Posted: 1 February 2012. Updated: 6 November 2012
Ringling Bros and Barnum & Bailey Circus is to pay a massive settlement—$270,000—the largest of its kind in the history of the Animal Welfare Act (AWA), for alleged violations dating from June 2007 to August 2011. While Ringling “does not admit wrongdoing or any violation of USDA” in their press release, savvy observers are seeing things differently. The Los Angeles Times penned a scathing editorial about the announcement, “Ringling Bros., they’re elephants, not clowns”, detailing some of the contents of the USDA inspection reports and noted that the USDA had also launched four investigations into the circus over the last two years “…that might have led to findings of more serious violations before the settlement ended all inquiry.” The Times piece flatly called for Ringling to retire the elephants and for circus patrons to boycott the show.
The settlement agreement noted that more than a dozen inspections had resulted in reports of noncompliance with regulations, some of which according to the USDA inspection reports included a zebra escaped over some fencing and ended up on a busy highway, handlers lost control of an elephant, and circus staff were found using the same wheelbarrows for tigers’ wastes as their food.
Animal Defenders International (ADI) is delighted to see the USDA taking firm action against Ringling and sending this clear message to other USDA licensed circuses and exhibitors. Further, this unprecedented punitive settlement is a clear indication for the need to pass federal legislation to protect wild animals in traveling circuses.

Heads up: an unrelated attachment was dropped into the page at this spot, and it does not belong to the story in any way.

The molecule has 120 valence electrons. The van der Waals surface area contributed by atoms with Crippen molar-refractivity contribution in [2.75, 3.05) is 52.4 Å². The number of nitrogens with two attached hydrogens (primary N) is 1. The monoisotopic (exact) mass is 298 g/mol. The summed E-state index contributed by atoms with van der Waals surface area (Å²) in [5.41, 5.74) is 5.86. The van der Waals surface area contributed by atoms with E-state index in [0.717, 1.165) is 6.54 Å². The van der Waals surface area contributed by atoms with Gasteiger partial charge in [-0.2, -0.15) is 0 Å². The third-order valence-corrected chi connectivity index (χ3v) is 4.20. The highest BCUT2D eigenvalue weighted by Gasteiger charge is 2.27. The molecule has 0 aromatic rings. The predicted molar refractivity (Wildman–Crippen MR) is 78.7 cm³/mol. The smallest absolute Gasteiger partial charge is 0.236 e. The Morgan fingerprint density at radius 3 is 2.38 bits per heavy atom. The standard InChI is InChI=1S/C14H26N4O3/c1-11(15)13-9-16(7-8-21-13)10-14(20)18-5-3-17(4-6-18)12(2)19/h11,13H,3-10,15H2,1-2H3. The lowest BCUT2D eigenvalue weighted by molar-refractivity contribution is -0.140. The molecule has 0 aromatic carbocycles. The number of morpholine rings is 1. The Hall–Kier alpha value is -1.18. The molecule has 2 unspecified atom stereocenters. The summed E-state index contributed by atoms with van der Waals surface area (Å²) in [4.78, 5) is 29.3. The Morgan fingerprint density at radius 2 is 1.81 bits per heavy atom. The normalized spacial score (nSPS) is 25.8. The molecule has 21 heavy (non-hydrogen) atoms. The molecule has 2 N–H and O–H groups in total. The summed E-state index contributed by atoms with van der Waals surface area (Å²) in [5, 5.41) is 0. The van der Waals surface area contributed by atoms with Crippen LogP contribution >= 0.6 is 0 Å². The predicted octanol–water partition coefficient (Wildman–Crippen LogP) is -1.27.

Congressman Jim Moran (D-VA) who recently introduced H.R. 3359, the Traveling Exotic Animal Protection Act (TEAPA) alongside ADI, highlighted the USDA announcement and called for the passage of this bill. “Today’s [USDA] announcement indicates that mistreatment of animals in violation of the law – despite claims to the contrary from the traveling circus industry – is widespread and persistent,” said Rep. Moran. “The mounting evidence of inhumane treatment and growing public concern for these animals demands that we reconsider the appropriate living conditions provided for these intelligent, social creatures.”
TEAPA aims to end the use of wild animals in traveling circuses in the U.S. – click here to find out how you can get involved.